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Ombudsman for Children launches “Take My Hand” Young People’s Experiences of Mental Health Services


The Ombudsman for Children, Dr Niall Muldoon, today launched a report to highlight the views of young people receiving inpatient mental health care.  Dr Muldoon, who presented the report to the Oireachtas Joint Committee on the Future of Mental Health Care, said: “This is a vulnerable group of children whose views on mental health services have not been heard in this way before, and they have important insights to share.”

The report, “Take My Hand”, highlights young people’s experiences of, and perspectives on mental health services, based on their own journeys from community-based primary healthcare services through to inpatient treatment. The report gives a rare insight into the experiences of 25 young people aged 14-17 in five of Ireland’s six inpatient units for children and young people. The young people spoke about what has helped them in this journey, what they found challenging and what changes they feel are needed to improve mental health supports and services.

“It is essential to put children at the centre of mental health services. The voices and views of these young people matter and it is vital that they are heard,” Dr Muldoon said.

The young people highlighted the importance of good relationships with medical professionals and the invaluable support they get from family and peers, among others.   However, they raised concerns about insufficient awareness of mental illnesses, including in some schools, and the stigma that attaches to mental illness.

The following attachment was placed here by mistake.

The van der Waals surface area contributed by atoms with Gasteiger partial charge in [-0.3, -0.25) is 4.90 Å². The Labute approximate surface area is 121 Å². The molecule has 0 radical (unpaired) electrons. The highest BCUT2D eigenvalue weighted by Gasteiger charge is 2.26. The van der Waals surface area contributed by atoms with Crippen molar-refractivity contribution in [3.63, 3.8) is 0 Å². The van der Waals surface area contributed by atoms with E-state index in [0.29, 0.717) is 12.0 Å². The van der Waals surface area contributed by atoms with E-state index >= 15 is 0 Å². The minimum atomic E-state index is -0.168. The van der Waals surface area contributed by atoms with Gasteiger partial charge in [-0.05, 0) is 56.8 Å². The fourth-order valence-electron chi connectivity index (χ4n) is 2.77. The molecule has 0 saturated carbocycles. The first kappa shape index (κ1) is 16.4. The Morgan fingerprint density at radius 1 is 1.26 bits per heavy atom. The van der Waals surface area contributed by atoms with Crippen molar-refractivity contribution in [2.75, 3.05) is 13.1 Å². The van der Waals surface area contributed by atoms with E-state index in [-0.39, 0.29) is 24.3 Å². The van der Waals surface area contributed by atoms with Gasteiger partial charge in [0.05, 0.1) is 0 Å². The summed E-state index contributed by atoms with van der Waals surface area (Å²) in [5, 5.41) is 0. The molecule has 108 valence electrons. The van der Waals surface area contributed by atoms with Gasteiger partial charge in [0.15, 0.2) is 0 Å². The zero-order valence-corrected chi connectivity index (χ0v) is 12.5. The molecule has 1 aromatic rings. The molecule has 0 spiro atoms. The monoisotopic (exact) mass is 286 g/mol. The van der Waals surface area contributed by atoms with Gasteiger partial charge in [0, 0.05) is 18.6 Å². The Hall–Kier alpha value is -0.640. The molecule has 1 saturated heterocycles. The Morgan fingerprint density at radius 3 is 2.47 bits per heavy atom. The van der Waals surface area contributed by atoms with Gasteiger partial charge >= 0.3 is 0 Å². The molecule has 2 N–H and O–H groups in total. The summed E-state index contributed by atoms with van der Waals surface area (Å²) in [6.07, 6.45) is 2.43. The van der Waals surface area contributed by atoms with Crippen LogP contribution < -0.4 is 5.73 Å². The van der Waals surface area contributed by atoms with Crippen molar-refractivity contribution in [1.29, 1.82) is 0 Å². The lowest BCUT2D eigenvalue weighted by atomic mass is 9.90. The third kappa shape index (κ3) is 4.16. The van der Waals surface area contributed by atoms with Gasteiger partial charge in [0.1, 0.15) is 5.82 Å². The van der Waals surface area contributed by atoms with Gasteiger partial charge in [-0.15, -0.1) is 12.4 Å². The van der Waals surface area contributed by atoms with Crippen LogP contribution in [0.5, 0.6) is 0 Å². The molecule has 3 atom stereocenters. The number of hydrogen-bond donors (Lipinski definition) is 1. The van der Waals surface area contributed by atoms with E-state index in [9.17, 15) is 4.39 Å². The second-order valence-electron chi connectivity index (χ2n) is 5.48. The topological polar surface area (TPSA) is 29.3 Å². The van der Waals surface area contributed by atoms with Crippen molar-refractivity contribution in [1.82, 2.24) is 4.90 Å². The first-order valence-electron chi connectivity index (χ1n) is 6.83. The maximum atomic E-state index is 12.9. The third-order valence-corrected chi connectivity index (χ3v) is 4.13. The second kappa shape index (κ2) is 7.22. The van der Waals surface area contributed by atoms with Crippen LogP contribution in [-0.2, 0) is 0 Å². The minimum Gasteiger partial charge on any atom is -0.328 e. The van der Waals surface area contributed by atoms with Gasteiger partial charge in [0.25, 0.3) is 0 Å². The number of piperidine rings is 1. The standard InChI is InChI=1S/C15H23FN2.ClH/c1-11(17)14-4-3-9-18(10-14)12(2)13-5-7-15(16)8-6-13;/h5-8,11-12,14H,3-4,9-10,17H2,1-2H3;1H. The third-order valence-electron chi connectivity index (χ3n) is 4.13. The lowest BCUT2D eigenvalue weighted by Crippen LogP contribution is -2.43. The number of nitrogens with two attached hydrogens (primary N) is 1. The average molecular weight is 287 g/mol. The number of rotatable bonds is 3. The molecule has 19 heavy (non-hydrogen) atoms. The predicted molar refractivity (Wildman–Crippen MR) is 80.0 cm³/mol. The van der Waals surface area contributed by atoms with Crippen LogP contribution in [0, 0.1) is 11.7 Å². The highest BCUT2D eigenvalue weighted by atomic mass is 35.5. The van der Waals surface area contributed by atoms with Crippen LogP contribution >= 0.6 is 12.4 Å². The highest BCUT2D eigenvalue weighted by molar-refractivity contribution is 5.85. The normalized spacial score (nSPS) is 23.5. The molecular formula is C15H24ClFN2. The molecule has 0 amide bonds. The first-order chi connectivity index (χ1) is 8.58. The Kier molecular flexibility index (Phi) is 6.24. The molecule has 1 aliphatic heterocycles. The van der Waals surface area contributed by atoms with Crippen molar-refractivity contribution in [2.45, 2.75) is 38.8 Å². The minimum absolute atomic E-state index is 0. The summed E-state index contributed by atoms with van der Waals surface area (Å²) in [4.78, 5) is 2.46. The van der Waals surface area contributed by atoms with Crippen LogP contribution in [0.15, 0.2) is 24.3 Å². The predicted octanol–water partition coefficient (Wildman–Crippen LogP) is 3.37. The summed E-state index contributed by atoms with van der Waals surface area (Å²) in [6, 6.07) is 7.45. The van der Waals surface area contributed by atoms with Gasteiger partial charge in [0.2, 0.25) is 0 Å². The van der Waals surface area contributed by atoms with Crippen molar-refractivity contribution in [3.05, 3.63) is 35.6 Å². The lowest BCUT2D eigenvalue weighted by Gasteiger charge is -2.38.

They also spoke of problems in the way some medical professionals communicate with them and a belief that they are not heard, including in inpatient units.  The young people also spoke of difficulties with accessing local community and inpatient services without delays; inconsistency in services across the country and the impact of staff shortages on their care.

The Ombudsman for Children is calling for necessary changes in law, policy and the provision of services to appropriately address the mental health needs of children and young people.

“I’ve recently raised access to mental health services in Emergency Departments as an issue that needs to be addressed as a priority.  Furthermore, it is clear from the young people who participated in our consultation that they believe more needs to be done to support young people with mental health difficulties at an early stage.  Vulnerable children and their families should not have to wait until children reach breaking point before they get the help they need.”


Media queries contact: Niamh Connolly, Communications Manager, 01 8656806 087 1484173

Note to Editors:

Read: “Take My Hand” – Young People’s Experiences of Mental Health Services

Dr Niall Muldoon Statement to the Joint Committee on the Future of Mental Healthcare

The following links to the OCO website provide further information:

OCO Submission Seanad Public Consultation Committee Children’s Mental Health Services

OCO Annual Report Mental Health (Chapter 3.8 P30)